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Apr 17, 2008

Marketplace Morning Report for April 17, 2008

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Marketplace Morning Report for April 17, 2008

Segments From this episode

Arms may be headed to Zimbabwe

Apr 17, 2008
Zimbabwe election results remain under wraps, but today a new twist in the troubled nation's saga: South African officials confirm a Chinese ship carrying arms has been cleared through South African customs. Gretchen Wilson reports.

Lost luggage? You aren't alone

Apr 17, 2008
About 42 million pieces of luggage that passengers checked with airlines last year were lost -- affecting one in 2,000 flyers, according to a new study. Alisa Roth reports.

Many miss benefits of free trade

Apr 17, 2008
President Bush wants to fast-track a free trade agreement with Colombia, but Democrats on Capitol Hill are objecting. Marketplace's economics correspondent Chris Farrell weighs in on the debate.

Lust for oil soaring outside U.S.

Apr 17, 2008
Oil prices have topped another record. U.S. crude was fetching well over $115 a barrel in London this morning. As Stephen Beard reports, speculation and uncertainty about supply lines have hedge funds placing bets.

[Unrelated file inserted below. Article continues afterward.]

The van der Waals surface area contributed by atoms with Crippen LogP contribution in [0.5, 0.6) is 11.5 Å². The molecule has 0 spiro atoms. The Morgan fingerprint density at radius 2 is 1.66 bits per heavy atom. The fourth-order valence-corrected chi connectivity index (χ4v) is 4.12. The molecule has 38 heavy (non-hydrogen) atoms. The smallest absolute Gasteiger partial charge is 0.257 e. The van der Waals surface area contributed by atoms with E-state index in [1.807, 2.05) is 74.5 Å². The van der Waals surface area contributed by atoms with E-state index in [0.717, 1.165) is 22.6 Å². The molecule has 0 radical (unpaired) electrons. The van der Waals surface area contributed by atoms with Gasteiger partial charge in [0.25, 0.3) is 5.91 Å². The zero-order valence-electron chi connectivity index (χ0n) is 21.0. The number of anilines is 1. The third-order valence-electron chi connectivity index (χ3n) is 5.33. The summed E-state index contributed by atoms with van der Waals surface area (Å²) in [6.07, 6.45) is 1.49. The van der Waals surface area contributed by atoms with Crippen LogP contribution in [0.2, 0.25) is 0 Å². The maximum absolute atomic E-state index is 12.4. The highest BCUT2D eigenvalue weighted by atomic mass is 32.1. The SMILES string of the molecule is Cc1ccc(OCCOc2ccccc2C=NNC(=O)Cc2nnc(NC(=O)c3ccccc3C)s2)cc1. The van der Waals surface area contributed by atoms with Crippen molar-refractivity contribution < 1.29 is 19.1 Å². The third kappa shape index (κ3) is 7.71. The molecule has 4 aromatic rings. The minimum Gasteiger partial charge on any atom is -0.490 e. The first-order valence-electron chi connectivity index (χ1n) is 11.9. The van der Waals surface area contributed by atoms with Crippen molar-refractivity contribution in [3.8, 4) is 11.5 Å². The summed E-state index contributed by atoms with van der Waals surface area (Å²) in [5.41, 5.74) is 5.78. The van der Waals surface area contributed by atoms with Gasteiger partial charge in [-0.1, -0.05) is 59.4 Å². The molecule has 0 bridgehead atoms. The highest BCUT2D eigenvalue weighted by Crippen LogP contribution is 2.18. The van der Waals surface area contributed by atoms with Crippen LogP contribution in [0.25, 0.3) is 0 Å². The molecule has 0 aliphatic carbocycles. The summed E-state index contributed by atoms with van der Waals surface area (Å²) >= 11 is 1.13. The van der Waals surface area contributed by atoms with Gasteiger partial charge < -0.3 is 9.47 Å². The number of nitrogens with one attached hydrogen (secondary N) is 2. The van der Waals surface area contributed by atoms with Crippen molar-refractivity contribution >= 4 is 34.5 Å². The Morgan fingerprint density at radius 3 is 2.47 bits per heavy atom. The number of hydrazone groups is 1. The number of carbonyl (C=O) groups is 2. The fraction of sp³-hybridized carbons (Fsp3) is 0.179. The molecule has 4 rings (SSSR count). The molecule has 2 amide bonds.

Farm bill delayed as food costs soar

Apr 17, 2008
Congress has put off a farm bill for two weeks, after it couldn't agree on how to pay its $280 billion price tag. Beyond the cost, there's the issue of subsidies leading to more political liability as food prices keep…

Congress takes up student loans

Apr 17, 2008
The House was expected to pass legislation today aimed at stabilizing and expanding the federally guaranteed student loan market. Steve Henn reports.

Commercial banks feeling crunch too

Apr 17, 2008
Merrill Lynch reported $6 billion new write-offs for the first quarter, and the brokerage says it will have to cut 4,000 jobs. Analyst Tanya Azarch talks about the bigger picture for investment and commercial banks.

Does FAA need to fix inspections?

Apr 17, 2008
The FAA is working on improving the way it deals with airline safety. One thing it's tackling is how to ensure airlines are complying with safety directives, while trying to avoid cancellation chaos. Ashley Milne-Tyte reports.

Jail unlikely for indicted Samsung exec

Apr 17, 2008
Samsung CEO Lee Kun-Hee is a very powerful man in South Korea. So powerful that, although he has been indicted on tax evasion charges, he is not likely to face jail, if convicted. Jeremy Hobson reports.

The team

Stephen Ryan Producer, BBC